© Snell & Wilmer | Attorney Advertising

Written by:

Snell & Wilmer

Snell & Wilmer on:

Readers' Choice 2017
Reporters on Deadline

"My best business intelligence, in one easy email…"

Your first step to building a free, personalized, morning email brief covering pertinent authors and topics on JD Supra:
Sign up using*

Already signed up? Log in here

*By using the service, you signify your acceptance of JD Supra's Privacy Policy.
Custom Email Digest
Privacy Policy (Updated: October 8, 2015):

JD Supra provides users with access to its legal industry publishing services (the "Service") through its website (the "Website") as well as through other sources. Our policies with regard to data collection and use of personal information of users of the Service, regardless of the manner in which users access the Service, and visitors to the Website are set forth in this statement ("Policy"). By using the Service, you signify your acceptance of this Policy.

Information Collection and Use by JD Supra

JD Supra collects users' names, companies, titles, e-mail address and industry. JD Supra also tracks the pages that users visit, logs IP addresses and aggregates non-personally identifiable user data and browser type. This data is gathered using cookies and other technologies.

The information and data collected is used to authenticate users and to send notifications relating to the Service, including email alerts to which users have subscribed; to manage the Service and Website, to improve the Service and to customize the user's experience. This information is also provided to the authors of the content to give them insight into their readership and help them to improve their content, so that it is most useful for our users.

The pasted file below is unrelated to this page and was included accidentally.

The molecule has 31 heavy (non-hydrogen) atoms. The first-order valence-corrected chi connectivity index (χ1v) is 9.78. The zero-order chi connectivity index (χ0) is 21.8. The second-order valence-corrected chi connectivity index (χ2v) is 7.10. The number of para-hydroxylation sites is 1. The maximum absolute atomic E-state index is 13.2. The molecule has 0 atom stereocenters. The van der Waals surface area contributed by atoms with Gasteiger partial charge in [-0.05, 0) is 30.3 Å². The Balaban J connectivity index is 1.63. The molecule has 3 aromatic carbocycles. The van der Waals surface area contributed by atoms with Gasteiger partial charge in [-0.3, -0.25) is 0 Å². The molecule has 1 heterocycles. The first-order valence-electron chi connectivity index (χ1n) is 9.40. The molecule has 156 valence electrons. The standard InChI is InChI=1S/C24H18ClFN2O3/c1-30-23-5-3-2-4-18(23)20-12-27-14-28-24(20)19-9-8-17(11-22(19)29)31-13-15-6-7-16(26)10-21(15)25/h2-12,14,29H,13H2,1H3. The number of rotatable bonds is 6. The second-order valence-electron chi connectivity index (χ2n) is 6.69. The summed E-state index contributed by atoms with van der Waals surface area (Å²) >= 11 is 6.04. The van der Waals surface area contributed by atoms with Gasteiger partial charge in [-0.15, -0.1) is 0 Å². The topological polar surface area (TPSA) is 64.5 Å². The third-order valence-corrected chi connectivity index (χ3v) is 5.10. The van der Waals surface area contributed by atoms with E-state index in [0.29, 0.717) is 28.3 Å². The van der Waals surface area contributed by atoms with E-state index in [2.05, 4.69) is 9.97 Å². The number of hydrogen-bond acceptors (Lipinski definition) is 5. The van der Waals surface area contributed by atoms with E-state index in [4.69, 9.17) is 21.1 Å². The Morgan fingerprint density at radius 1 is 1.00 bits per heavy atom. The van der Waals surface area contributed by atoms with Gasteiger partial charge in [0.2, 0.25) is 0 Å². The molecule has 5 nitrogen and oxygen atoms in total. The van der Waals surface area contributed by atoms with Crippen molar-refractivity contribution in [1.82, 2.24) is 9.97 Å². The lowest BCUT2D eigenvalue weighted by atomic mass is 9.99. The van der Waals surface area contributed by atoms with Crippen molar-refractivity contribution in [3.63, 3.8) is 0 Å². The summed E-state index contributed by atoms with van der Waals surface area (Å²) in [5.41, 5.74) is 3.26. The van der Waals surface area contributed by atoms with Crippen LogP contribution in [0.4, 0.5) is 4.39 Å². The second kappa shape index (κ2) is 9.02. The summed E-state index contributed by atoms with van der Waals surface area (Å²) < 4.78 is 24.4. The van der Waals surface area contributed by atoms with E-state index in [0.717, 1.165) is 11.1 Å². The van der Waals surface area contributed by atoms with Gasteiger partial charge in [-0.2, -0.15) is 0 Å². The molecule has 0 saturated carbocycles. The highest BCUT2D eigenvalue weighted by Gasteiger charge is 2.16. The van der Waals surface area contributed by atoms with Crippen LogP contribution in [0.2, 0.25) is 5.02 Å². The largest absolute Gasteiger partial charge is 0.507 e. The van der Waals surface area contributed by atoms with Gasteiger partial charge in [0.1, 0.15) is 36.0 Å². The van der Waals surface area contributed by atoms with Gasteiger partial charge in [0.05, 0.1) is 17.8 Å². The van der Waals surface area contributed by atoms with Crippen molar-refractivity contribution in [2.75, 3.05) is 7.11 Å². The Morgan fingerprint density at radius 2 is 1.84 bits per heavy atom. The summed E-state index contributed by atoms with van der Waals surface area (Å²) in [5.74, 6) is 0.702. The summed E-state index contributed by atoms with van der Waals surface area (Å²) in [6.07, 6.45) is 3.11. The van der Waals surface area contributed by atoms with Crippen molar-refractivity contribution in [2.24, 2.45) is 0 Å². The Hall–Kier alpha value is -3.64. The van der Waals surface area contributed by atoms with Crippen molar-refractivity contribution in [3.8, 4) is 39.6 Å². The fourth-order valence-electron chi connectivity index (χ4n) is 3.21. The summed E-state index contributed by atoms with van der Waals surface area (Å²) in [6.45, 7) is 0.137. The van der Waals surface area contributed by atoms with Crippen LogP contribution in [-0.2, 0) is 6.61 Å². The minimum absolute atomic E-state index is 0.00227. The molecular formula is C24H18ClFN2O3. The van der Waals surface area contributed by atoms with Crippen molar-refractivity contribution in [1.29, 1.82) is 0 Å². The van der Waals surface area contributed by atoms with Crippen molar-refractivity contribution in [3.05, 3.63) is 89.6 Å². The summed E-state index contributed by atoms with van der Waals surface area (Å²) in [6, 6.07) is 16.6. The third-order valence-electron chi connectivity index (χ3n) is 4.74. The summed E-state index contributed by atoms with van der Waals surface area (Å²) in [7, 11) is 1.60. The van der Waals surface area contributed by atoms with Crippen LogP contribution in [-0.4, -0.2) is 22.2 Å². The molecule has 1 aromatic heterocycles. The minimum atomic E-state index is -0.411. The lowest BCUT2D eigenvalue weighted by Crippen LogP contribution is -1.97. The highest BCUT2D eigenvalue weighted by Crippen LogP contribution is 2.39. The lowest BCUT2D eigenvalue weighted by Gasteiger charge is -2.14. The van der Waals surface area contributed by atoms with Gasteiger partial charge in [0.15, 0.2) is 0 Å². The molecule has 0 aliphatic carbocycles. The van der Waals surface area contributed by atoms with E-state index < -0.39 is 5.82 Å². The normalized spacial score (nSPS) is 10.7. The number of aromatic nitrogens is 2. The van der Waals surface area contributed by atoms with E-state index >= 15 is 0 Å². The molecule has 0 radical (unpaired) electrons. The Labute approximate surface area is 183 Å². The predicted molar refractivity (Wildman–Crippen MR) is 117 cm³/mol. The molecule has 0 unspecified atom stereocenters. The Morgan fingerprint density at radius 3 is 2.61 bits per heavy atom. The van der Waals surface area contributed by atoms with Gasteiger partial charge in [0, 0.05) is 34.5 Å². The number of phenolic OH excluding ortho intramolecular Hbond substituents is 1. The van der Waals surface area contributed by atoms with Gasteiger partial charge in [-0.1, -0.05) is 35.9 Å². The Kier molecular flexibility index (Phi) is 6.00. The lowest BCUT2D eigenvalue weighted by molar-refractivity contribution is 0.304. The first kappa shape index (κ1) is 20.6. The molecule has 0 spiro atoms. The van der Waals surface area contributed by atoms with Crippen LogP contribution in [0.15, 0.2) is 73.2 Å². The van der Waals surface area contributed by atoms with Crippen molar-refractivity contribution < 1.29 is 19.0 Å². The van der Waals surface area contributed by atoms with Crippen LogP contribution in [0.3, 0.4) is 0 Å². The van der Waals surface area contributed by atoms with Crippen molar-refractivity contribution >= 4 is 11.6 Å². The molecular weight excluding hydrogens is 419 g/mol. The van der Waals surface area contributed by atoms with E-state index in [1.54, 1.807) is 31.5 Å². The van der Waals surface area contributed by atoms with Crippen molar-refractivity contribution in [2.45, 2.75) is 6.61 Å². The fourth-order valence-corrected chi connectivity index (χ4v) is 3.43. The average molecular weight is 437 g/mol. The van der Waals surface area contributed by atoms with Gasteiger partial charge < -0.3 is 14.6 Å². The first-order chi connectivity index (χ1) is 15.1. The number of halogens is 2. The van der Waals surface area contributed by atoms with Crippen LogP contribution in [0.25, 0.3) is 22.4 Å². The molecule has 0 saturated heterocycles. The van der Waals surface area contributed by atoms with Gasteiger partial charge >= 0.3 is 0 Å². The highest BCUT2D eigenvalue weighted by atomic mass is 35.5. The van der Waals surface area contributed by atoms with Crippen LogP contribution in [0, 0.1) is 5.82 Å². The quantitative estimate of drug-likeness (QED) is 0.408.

JD Supra does not sell, rent or otherwise provide your details to third parties, other than to the authors of the content on JD Supra.

If you prefer not to enable cookies, you may change your browser settings to disable cookies; however, please note that rejecting cookies while visiting the Website may result in certain parts of the Website not operating correctly or as efficiently as if cookies were allowed.

Email Choice/Opt-out

Users who opt in to receive emails may choose to no longer receive e-mail updates and newsletters by selecting the "opt-out of future email" option in the email they receive from JD Supra or in their JD Supra account management screen.


JD Supra takes reasonable precautions to insure that user information is kept private. We restrict access to user information to those individuals who reasonably need access to perform their job functions, such as our third party email service, customer service personnel and technical staff. However, please note that no method of transmitting or storing data is completely secure and we cannot guarantee the security of user information. Unauthorized entry or use, hardware or software failure, and other factors may compromise the security of user information at any time.

If you have reason to believe that your interaction with us is no longer secure, you must immediately notify us of the problem by contacting us at info@jdsupra.com. In the unlikely event that we believe that the security of your user information in our possession or control may have been compromised, we may seek to notify you of that development and, if so, will endeavor to do so as promptly as practicable under the circumstances.